Travelling without Moving
an exhibtion at Oboro, Montréal, Canada, November 3 - December 8, 2007
English version only
The exhibition "Travelling without Moving" deals with today’s notions of travelling having changed due to an often mediatized perception of the surrounding world.
Technological innovation has increased the speed of travel and the range of distances that could be reached in real time. By the same token, the modern traveller has developed a strong desire for the feeling of being connected to home. Mobile devices fulfil this desire, but also disconnect the traveller from his surroundings.
One might argue that today’s mobility implies the movement on the surface -- on the surface of the city, on the surface of culture. That it means travelling without moving – and perhaps without being moved.
The six selected artworks can be regarded as commentary on this changed perception and conveyance of the world. More than this, they are representatives of a new aesthetics of digital minimalism and "condensed experience."
See more images of the exhibition on Flickr
Angela Detanico and Rafael Lain (BR): Flatland
In Flatland, Angela Detanico and Rafael Lain have digital video images of the Mekong River Delta landscape shot from a boat at evening. The mostly abstract images interact with the concreteness of the sounds recorded at the same time to carry the viewer into a word both real and detached, filled with a sense of flow of time and the river. • Angela Detanico and Rafael Lain have worked together since 1996, developing art and graphic design projects. They represented Brazil in the last Venice Biennale and will have a solo show at Optica parallel to Travelling Without Moving at OBORO.
radioqualia (NZ): Radio Astronomy
Listeners visiting the sound installation Radio Astronomy by radioqualia hear the live signal of radio waves received by a number of radio telescopes located throughout the world. This content of this live transmission of sounds from the cosmos depends on the objects being observed by the telescopes. On any given occasion, listeners may hear the planet Jupiter and its interactions with its moon, radiation from the sun, activity from far-off pulsars or other astronomical phenomena. • Radioqualia is a collaboration between by New Zealanders Adam Hyde and Honor Hager. It was founded 1998 in Australia. The development of Radio Astronomy was supported by The Fondation Daniel Langlois and is shown in Canada for the first time.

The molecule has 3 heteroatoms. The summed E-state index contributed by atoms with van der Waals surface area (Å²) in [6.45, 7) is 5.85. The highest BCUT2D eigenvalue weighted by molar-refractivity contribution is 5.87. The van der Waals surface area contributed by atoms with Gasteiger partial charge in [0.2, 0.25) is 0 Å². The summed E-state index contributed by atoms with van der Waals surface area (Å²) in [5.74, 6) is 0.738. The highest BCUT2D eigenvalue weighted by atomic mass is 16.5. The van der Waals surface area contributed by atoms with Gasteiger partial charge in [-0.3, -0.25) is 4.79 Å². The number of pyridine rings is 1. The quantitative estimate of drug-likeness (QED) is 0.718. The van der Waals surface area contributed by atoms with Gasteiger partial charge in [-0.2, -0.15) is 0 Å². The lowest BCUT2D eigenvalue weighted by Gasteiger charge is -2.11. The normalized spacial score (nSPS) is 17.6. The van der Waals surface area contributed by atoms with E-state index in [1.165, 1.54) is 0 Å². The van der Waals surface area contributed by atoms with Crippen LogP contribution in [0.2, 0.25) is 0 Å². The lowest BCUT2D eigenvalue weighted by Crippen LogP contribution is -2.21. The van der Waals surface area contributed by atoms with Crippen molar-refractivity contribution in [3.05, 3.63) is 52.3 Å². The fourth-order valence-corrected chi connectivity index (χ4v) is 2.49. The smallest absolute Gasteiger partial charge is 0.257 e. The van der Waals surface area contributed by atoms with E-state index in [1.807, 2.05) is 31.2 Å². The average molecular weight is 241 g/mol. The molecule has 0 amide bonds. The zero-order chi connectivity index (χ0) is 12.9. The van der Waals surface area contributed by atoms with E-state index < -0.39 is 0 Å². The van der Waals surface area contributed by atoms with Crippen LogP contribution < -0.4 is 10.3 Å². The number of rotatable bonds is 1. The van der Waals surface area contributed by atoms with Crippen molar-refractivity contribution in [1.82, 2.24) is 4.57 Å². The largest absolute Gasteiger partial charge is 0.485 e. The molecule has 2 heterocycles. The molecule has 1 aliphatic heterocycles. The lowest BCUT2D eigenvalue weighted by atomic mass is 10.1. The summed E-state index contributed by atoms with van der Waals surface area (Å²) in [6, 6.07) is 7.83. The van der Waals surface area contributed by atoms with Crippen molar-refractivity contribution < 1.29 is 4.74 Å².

Heman Chong (SI): Walking Long And Hard
The short poem-like vignettes comprised under the title of Walking Long and Hard by Singaporean artist Heman Chong reference Richard Long’s groundbreaking walking performances. Chong’s transference of the formal properties of these documentations to the present take place in the highly urbanised texture of cities around the world and are charged with psychological tension. • Amongst many other exhibitions, Heman Chong represented Singapore in the Venice Biennale in 2003. His artistic practice spans from installation and writing to video. He is represented by Vitamin Creative Space
Jérome Joy (FR): nocinema.org
nocinema.org brings the visitor to distant locations by using live footage of webcams across the world. On this basis the French Jérôme Joy created an automatic net-based documentary/fiction of interludes. For the sound part, each time offering a different overlay, Joy collaborates with a number or artists including Magali Babin, DinahBird, Christophe Charles, Yannick Dauby, Luc Kerléo, Alain Michon, Jocelyn Robert and Chantal Dumas. • Jérôme Joy is a composer and artist. Having delivered multiple performances of both instrumental and electro-acoustic music since the early 1980s, he has devised numerous international, networked projects with or without visual accompaniment: the reverse of the typical eyes-then-ears hierarchy.
Sascha Pohflepp and Jakob Schillinger (DE): Fixr